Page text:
Tips for Taming That Temper
Anger is a normal emotion, and is usually one we feel when we sense we have been hurt or threatened. When we get angry we are looking to be heard, to get our needs met, or to solve a problem. Positive expression of anger can be an indicator of healthy self-esteem. However, many people struggle with managing anger in healthy, productive ways. The costs of untamed anger are great, including having potentially devastating effects on your health, your self-esteem, your relationships, your children, and the workplace. Here are five of my favorite tips on managing anger:
1. Imagine yourself as a fly on the wall.
It can help to imagine that you are an observer, and not a participant, in the situation that has your blood boiling. It makes sense – you get a chance to take a more objective perspective. Researchers in Ohio studied this and found that taking the observer role helps to control aggression, and helps you have a deeper understanding of the situation. This works better than stewing in your own emotionally overloaded brew and counting to ten, which is more likely to end with aggressive or contemptuous behavior.
2. Gimme a break!
Make sure that you get breaks throughout the day – especially during times which may be particularly stressful. Be sure to honor your scheduled lunch or break. The work will still be there when you get back feeling a bit refreshed, fed, and hydrated. Also, break times can be used to participate in deep, diaphragmatic breathing. “Time-Outs” can also be called when you feel emotionally flooded during a heated interaction with another. This will help you to avoid saying or doing anything which you might regret later.
3. Fine-tune the forecast
The forecaster is calling for “high expectations with a chance of disappointment” tomorrow. How do we avoid this unfavorable relationship weather pattern? You can do this by adjusting your expectations. While it’s ok to have expectations of others, often we do so without considering that our expectations might be unreasonable. Others may have limitations we don’t understand, and most importantly, you can’t control others. It’s true that we cannot control how other people behave, and people won’t behave in certain ways just because we think they SHOULD. Angry feelings are often triggered by a difference in what we expect from others and what we actually get. What you do have control over is how much “shoulding” you do (i.e. he/she should do that) and deciding if the level and type of expectations you have of others is reasonable.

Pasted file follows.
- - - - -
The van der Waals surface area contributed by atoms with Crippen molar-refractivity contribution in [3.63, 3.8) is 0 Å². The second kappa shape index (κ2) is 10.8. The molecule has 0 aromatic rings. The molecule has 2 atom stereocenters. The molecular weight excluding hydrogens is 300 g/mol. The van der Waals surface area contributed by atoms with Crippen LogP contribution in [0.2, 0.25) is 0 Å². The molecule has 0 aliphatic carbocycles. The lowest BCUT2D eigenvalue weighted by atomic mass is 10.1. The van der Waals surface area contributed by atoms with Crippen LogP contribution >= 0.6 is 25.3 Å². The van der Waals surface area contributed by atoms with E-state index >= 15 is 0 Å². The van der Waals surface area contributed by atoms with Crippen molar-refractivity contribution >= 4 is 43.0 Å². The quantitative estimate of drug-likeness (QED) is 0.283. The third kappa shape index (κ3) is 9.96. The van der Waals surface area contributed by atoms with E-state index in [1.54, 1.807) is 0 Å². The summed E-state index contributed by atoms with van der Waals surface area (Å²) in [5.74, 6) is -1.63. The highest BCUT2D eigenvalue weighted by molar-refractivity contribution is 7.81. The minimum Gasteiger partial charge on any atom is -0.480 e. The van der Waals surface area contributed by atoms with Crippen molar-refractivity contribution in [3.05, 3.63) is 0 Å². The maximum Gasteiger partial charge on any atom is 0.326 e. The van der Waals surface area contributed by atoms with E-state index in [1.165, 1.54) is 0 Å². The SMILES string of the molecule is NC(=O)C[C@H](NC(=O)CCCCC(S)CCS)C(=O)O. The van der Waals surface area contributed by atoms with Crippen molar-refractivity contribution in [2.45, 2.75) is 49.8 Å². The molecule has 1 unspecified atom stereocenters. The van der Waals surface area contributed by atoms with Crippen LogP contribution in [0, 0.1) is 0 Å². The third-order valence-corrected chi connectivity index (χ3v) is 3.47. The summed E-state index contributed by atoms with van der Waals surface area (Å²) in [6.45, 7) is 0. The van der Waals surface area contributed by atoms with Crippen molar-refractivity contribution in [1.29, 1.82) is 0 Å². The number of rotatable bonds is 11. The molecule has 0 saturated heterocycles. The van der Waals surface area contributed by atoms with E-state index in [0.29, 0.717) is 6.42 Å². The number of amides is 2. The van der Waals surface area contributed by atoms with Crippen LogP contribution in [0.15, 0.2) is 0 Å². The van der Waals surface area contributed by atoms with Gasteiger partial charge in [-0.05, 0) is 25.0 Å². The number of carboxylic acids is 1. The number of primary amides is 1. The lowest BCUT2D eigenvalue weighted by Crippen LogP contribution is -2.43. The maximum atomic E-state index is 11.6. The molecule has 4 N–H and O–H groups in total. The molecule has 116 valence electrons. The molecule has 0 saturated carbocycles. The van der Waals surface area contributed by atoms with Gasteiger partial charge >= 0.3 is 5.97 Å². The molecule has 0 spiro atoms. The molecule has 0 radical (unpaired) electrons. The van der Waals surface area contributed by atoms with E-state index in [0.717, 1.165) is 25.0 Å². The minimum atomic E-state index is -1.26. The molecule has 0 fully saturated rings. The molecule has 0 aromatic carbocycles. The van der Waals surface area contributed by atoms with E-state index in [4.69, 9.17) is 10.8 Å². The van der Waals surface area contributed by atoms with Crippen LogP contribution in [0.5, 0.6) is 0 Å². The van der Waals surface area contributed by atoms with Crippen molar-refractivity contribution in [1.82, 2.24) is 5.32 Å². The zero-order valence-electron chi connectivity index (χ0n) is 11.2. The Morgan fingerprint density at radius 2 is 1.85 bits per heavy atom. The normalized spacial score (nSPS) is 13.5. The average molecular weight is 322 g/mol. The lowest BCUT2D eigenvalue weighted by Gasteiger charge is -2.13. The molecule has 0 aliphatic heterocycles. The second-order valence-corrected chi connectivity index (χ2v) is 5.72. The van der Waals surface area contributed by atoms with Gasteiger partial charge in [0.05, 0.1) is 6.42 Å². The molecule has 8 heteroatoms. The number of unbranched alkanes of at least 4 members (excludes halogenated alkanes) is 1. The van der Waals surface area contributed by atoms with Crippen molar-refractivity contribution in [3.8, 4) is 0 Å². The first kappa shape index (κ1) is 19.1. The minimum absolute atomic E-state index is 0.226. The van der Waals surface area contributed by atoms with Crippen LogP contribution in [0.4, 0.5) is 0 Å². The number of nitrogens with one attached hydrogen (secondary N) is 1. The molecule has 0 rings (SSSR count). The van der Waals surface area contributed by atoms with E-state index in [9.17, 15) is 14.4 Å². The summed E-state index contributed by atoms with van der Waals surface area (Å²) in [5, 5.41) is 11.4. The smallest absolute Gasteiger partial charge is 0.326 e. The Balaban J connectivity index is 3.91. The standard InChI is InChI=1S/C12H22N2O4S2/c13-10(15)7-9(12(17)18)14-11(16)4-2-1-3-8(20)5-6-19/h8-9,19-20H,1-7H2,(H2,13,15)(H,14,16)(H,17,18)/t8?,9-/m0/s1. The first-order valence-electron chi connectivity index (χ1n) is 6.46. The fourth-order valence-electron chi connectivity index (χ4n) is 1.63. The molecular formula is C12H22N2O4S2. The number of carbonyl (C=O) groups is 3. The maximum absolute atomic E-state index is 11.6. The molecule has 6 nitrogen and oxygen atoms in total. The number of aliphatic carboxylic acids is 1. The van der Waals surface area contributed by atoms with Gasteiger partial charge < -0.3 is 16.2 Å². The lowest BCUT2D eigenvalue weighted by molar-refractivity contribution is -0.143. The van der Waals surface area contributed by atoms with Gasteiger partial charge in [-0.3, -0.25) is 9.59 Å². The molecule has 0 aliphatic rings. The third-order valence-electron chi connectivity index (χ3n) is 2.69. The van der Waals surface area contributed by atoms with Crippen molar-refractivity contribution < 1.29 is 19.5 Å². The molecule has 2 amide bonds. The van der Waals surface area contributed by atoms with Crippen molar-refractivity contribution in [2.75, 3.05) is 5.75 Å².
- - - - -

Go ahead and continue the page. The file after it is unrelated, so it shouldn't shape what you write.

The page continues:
4. Stop! Collaborate and listen
Effective communication is the main ingredient in managing anger. Learning to give and receive messages more effectively is something that can help you manage anger and improve the quality of your relationships. Dr. John Gottman, professor emeritus in psychology, and a respected researcher who extensively studies couple relationships has identified four major communication patterns that can predict divorce and partner conflict. They are: stonewalling (avoidance), criticism, defensiveness, and contempt (the worst one!) Other harmful communication patterns include passive-aggression and aggression. The good news – there are antidotes to these patterns – ways in which you can work to avoid using them in communication. Read more about this on the Gottman blog.
5. To err is human, to forgive…
…is a gift to yourself. Forgiveness is a choice and a process. It won’t (and shouldn’t!) happen overnight. It can help us heal, find peace, discover meaning, and can be empowering. What doesn’t forgiveness mean? It doesn’t mean you forget the offense. It doesn’t mean that what they did was OK. It doesn’t mean that you actually have to TELL the person you forgive them. It doesn’t mean you will trust that person again, or like or love that person, or even have a relationship with them. And, you don’t have to do this forgiveness thing all at once. Forgiveness is not a simple thing. It cannot adequately address it completely in a short blog post. But, it’s sincerely worth looking into.
I’d also like to say that if you’re struggling with managing anger, and need a bit more help than these tips can provide, I strongly recommend receiving help from a professional skilled in providing anger management counseling and/or classes.